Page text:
The Bachelor of Science in Engineering will require 120 credits, with two thirds in engineering, mathematics, and science topics and one third in liberal arts and humanities. Projected course offerings include: Introduction to Human-Centered Engineering and Design, Human Factors in Engineering Design, Engineering for Sustainable Development, Data Science, Introduction to Machine Learning, and Applications of Control Theory and Robotics.
“Boston College's enduring strength is rooted in the University's ability, developed over many generations, to uphold core elements of our tradition while identifying and investing in emerging contemporary opportunities,” said Provost and Dean of Faculties David Quigley. “This commitment to engaging the spirit of the age helps fuel our investments in the Schiller Institute and its academic programs. The launch of an undergraduate engineering degree promises to position Boston College and our graduates to help lead the way on ethical, human-centered explorations of the possibilities and perils of technology in the 21st century.”
Anchored by a human-centered, inclusive approach and design-thinking methodologies, engineering study at Boston College will be bolstered by a global viewpoint, ethical underpinnings, and distinctive capstone projects that address real-world challenges.
“We find ourselves in a unique position based on the complex problems the planet now faces and a seismic shift that is taking place in undergraduate engineering study,” said Vice Provost for Research Tom Chiles, who has led the planning efforts. “Introducing the Human-Centered Engineering program builds upon our mission to educate students and improve the lives of others. Drawing upon our liberal arts offerings and our professional schools will allow us to offer a broad-based, interdisciplinary program of human-centered engineering, which many traditional engineering programs have struggled to develop.”
Approved by the Morrissey College of Arts and Sciences Education Policy Committee, the new major is marked by several distinctive characteristics, including:
- Human-centered design: Guided by a significant human-centered design focus, students will learn to work with stakeholder groups, using design-thinking strategies to develop user-oriented engineering solutions. Students will develop an understanding of the intersection of technology and society, as well as an appreciation for technology’s positive and negative impacts on the world.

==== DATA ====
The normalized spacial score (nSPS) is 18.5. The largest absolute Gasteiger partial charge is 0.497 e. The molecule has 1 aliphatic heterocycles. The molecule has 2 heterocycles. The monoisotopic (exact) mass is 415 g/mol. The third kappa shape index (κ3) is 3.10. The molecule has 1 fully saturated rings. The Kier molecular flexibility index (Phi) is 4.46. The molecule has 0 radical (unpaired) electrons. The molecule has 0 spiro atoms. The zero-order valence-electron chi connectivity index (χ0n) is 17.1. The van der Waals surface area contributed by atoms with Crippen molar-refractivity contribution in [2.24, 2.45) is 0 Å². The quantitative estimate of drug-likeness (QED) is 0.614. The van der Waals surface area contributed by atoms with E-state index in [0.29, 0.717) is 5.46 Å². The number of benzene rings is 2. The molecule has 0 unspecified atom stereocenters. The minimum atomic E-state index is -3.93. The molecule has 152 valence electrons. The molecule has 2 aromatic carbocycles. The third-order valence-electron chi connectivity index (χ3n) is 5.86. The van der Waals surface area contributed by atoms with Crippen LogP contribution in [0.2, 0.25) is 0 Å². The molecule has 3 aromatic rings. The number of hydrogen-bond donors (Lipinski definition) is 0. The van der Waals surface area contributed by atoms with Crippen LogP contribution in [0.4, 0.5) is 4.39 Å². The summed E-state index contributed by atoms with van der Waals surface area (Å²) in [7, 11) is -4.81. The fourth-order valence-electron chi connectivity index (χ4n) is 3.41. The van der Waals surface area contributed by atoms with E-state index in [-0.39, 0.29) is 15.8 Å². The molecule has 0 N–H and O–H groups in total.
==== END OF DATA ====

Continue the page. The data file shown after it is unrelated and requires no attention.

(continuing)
- Engineering core: Students will be exposed to a set of engineering subjects through the Engineering Fundamentals Studio course, providing a shared knowledge base during sophomore year that can support later specialization.
- Concentration areas: Students in the program will be required to build depth in a particular field of engineering by taking three advanced courses in a concentration area of their choice. Available concentrations might include mechanical engineering, electrical and computer engineering, or environmental engineering.
- Reflection: Each semester, students will be given time for weekly reflection. The objectives of these sessions will help tie together the components of their technical, engineering education; integrate their engineering education with their core classes; and examine their training in light of the needs of society.
The creation of the program coincides with the launch of the Schiller Institute for Integrated Science and Society in a state-of-the-art science and engineering center slated to open in the fall of 2021, and the centerpiece of a $300 million investment in the sciences. The institute will become the hub for applied and innovative research that addresses complex problems by incorporating aspects of design thinking, implementation and data science, making/prototyping, entrepreneurship, and interdisciplinary collaboration across and beyond the BC community. Central to the Schiller Institute is interdisciplinary collaboration among faculty and students to identify solutions to society’s more pressing challenges in the areas of energy, health, and environment while also educating the next generation of science leaders.